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Kevin O'Flaherty

In this article, we will explain what happens at a pretrial settlement conference in Illinois. We will answer the question, “what is a pretrial settlement conference?”, “at what stage in a case does a pretrial settlement conference occur?”, “What is the purpose of a pretrial settlement conference?” and “what is the difference between a pretrial settlement conference and mediation?” We will also explain what to expect from a pretrial settlement conference. 

What is a Pretrial Settlement Conference?

A pretrial settlement conference is a meeting between parties to a litigation case, their attorneys, and the judge, during which the judge works to assist the parties in settling the case rather than going to trial.

At What Stage in a Case Does a Pretrial Settlement Conference Occur?

Pretrial settlement conferences can occur at various stages of litigation. Most commonly, they are held shortly before the trial after all discovery and motion practice has been completed. However, either party can request a pretrial settlement conference, or the judge can order a pretrial settlement conference at any point in the case. 

Typically, the parties wait until after written discovery has been completed to conduct the settlement conference because settlement is typically more fruitful once both parties’ positions are known, and all of the facts are on the table. However, settlement conferences can be scheduled even earlier in the case if the case seems likely to settle earlier.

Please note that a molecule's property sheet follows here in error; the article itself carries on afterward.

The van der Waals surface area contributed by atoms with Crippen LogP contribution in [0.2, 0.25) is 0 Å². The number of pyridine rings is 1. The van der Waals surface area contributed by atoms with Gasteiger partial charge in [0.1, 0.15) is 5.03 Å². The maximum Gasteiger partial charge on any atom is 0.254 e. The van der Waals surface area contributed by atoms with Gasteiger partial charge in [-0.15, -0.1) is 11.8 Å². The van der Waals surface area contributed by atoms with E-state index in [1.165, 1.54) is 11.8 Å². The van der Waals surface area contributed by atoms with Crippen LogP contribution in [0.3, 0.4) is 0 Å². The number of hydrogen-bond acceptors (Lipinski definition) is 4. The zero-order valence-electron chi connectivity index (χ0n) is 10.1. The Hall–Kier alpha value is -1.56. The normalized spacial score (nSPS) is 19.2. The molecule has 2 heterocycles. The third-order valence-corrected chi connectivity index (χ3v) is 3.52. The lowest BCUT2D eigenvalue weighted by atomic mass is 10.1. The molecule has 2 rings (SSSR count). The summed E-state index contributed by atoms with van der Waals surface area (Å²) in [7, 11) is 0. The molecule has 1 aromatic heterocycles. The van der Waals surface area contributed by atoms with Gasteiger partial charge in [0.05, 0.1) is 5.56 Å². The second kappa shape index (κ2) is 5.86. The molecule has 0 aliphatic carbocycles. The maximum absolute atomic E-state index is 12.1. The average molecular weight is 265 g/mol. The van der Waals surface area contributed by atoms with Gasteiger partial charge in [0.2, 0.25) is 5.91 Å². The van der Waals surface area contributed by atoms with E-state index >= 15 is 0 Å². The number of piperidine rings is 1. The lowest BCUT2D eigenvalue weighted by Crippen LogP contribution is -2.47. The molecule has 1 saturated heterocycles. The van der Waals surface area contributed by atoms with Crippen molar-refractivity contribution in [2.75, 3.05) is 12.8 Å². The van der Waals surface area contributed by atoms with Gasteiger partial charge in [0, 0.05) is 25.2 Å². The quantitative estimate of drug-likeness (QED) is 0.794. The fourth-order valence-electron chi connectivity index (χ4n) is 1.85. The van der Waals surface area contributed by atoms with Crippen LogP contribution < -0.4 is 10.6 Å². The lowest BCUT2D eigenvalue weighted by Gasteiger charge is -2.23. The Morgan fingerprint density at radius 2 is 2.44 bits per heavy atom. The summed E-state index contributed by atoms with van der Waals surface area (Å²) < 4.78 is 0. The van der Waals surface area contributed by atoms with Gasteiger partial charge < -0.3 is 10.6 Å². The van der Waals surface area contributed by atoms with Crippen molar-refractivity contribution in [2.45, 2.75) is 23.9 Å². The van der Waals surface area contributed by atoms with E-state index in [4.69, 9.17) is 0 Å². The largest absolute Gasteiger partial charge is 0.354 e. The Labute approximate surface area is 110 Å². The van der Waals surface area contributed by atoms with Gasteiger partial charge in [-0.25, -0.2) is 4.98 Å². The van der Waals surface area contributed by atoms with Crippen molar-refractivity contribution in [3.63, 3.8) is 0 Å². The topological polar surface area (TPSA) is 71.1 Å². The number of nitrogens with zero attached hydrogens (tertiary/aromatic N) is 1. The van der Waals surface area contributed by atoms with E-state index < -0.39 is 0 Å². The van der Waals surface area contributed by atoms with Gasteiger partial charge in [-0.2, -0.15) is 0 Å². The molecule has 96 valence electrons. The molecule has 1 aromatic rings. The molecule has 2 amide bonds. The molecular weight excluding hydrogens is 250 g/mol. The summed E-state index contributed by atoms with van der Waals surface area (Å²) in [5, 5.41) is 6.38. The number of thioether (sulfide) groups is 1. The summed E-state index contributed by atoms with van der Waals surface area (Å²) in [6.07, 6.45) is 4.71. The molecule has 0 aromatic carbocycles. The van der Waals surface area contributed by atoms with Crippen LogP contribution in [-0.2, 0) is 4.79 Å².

What to Expect from a Pretrial Settlement Conference

Pretrial settlement conferences occur at the courthouse. Generally, all parties and their attorneys are required to attend. However, in some circumstances, judges may allow parties to be available by phone rather than attending in person. 

The judge will typically begin by hearing each party’s attorney’s statement of the case. This is typically done in the judge’s chambers. Some judges will meet with both attorneys together, and others prefer to meet with each attorney separately. Sometimes the parties will come back to chambers with their attorneys. At this stage in the conference, the attorneys will explain their position as well as the facts that they think will cause them to be successful at trial. They will also lay out what an acceptable settlement would look like. 

Once the judge has heard each attorney’s position, they will generally speak separately to each party with the party’s attorney present. The judge will usually point out the weaknesses in the case of the party to whom they are speaking in an attempt to discourage that party from going to trial. The judge will often tell each party what they believe to be a reasonable settlement and find out if either party is willing to move from their original settlement positions. 

If neither party is willing to change their settlement position after speaking to the judge, the judge will typically terminate the conference. So long as the parties are negotiating in good faith, the judge will continue to speak to each individually in alternating turns until a settlement is reached or until the parties reach an impasse.